# op amp resistor sizing question

Discussion in 'Homework Help' started by notoriusjt2, Oct 31, 2010.

1. ### notoriusjt2 Thread Starter Member

Feb 4, 2010
209
0

Vin = -Vout(R1/R2)
1=-12(1000/R2)
solve for R2
R2=83.3Ω

correct?

2. ### hgmjr Moderator

Jan 28, 2005
9,030
215
You have made an incorrect assumption.

Notice that the feedback is positive not negative.

hgmjr

Feb 4, 2010
209
0
4. ### hgmjr Moderator

Jan 28, 2005
9,030
215
Section 4 of the article that you have linked to covers the topic fairly well.

hgmjr

5. ### notoriusjt2 Thread Starter Member

Feb 4, 2010
209
0
yes it does, its a great article, and I followed it to a T.

"Since V+ is a voltage divider formed by R1 and R2between Vin and Vout it follows that:
• V+ = (Vin R2 + Vout R1 )/(R1 + R2)

Combining these equations and solving for V+ = 0 yields Vin = -Vout R1/R2.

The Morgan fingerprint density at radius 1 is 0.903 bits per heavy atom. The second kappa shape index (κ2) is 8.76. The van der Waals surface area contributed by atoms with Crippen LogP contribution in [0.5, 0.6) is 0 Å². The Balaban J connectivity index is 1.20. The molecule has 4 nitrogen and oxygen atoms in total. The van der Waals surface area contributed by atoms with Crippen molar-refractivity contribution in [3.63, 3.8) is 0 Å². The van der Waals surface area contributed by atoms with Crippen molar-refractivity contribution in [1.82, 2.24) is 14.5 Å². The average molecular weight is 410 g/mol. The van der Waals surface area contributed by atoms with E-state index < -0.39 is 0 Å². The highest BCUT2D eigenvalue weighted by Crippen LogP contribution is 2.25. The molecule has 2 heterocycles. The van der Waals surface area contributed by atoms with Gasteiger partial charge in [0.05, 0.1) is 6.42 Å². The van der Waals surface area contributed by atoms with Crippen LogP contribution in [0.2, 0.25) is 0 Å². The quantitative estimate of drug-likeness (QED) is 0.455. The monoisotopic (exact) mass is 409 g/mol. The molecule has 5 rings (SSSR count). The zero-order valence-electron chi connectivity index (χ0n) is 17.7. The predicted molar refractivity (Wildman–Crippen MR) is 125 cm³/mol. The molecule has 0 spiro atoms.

I get 83.3ohms, but that answer is listed as incorrect

6. ### hgmjr Moderator

Jan 28, 2005
9,030
215
Keep in mind that the problem statement states that the input switches when the +input of the 1K resistor reaches 1V. If you assume that the negative input of the opamp is at 0V then you can calculate the current that is flowing in the 1K resistor at the time the output switches.

hgmjr

7. ### notoriusjt2 Thread Starter Member

Feb 4, 2010
209
0
it has Vin across the two input wires. does this mean that Vin+ is actually +.5v and that Vin- is actually -.5V?

8. ### sharma@vivek New Member

May 2, 2010
9
0
since the input is between the two terminals of the opamp, you need to solve the value for R by superposition theorem.